ICT in healthcare can enable remote consultation, diagnosis and treatment through telemedicine. Examples of successes from across India In India, the use of ICT in healthcare has seen varying success across states, due to different levels of engagement with the latest technologies.
This has helped reduce time-consuming paperwork and increased data accuracy by ensuring the broader availability of data in electronic form, even in rural areas with limited broadband connectivity.
These PDAs are being used to transmit data through wireless communication networks, which can be entered into a larger database using the Internet. Through this, citizens anywhere in India on any existing telecom network, can access information with respect to their health profile.
It also provides a health database for a future healthcare strategy.
Then there is the Mother and Child Tracking System under the NRHM, where the focus of the project was to keep track of each pregnant woman from registration to post natal care. In Tamil Nadu, Health Information Systems was successfully launched to strengthen information practices within primary healthcare with the larger aim to improve processes concerning healthcare delivery for the rural community.
A significant percentage of the rural population is poor and resides in remote areas, hence directly depending on the effectiveness of primary healthcare for addressing the health problems of communities.
The main objective was to devise and strengthen Health Information Systems and develop the capacity of the health staff to work on computers, with the ultimate aim that this would lead to better governance of the health sector and improved delivery of healthcare to the community.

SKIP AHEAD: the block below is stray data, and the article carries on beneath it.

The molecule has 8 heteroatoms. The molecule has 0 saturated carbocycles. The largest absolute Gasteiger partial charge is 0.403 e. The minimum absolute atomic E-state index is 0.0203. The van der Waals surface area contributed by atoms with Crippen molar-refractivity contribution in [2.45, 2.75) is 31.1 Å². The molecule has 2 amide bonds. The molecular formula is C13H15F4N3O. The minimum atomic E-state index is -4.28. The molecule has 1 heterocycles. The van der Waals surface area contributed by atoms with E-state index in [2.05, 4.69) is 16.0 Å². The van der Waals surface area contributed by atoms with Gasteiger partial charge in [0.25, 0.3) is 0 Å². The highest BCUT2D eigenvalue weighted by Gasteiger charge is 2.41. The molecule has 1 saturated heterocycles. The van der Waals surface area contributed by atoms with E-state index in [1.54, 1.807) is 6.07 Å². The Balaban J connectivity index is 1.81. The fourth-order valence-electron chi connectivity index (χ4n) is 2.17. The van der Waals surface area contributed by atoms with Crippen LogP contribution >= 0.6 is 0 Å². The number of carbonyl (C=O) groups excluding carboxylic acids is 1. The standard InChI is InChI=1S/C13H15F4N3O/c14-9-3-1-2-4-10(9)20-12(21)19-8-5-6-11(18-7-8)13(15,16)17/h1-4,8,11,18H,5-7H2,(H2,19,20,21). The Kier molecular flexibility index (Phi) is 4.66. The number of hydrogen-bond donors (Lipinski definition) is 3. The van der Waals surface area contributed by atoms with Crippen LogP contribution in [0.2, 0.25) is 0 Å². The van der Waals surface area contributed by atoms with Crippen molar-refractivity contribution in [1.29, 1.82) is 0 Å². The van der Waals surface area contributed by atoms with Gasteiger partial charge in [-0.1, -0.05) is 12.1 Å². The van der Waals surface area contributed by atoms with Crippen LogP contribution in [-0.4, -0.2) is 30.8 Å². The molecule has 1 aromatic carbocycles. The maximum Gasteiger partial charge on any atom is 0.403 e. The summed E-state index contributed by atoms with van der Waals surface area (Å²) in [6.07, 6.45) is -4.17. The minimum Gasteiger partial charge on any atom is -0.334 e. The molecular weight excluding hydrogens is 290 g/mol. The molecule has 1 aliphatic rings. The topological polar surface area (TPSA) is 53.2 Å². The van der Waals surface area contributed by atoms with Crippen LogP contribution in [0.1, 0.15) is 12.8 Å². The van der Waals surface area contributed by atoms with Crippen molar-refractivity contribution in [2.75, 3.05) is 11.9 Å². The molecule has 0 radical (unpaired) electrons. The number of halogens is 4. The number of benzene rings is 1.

This is a free service delivered through state of art emergency call response centres.
As per records, response times, and cases treated, healthcare services in the above-mentioned states have improved, especially in some of the less accessible areas. Challenges and Opportunities Despite these isolated successes, public health IT systems in the country exist in silos.
Most programmes and even state health departments have their own IT solutions for program reporting needs. Since all systems work in silos they do not assist in integrated decision making. Thus, there is a lack of standardisation in architecture, data standards, disease and service codes.
The increasing healthcare needs of an aging population, expensive technologies, a shift toward community-based care, the need for improved access, and quality, as well as the desire of people to be more directly involved in decisions about their health represent significant challenges and opportunities in a country like India.
Health information plays a key role in determining how these challenges are met. Add to these the long list of brick-and-mortar infrastructure gaps, capacity building, training of health professionals who are ICT-illiterate, and the lack of primary healthcare staff, and it is easy to see why the Indian healthcare sector offers an array of opportunities for low-cost innovation and the application of technology for improving health outcomes.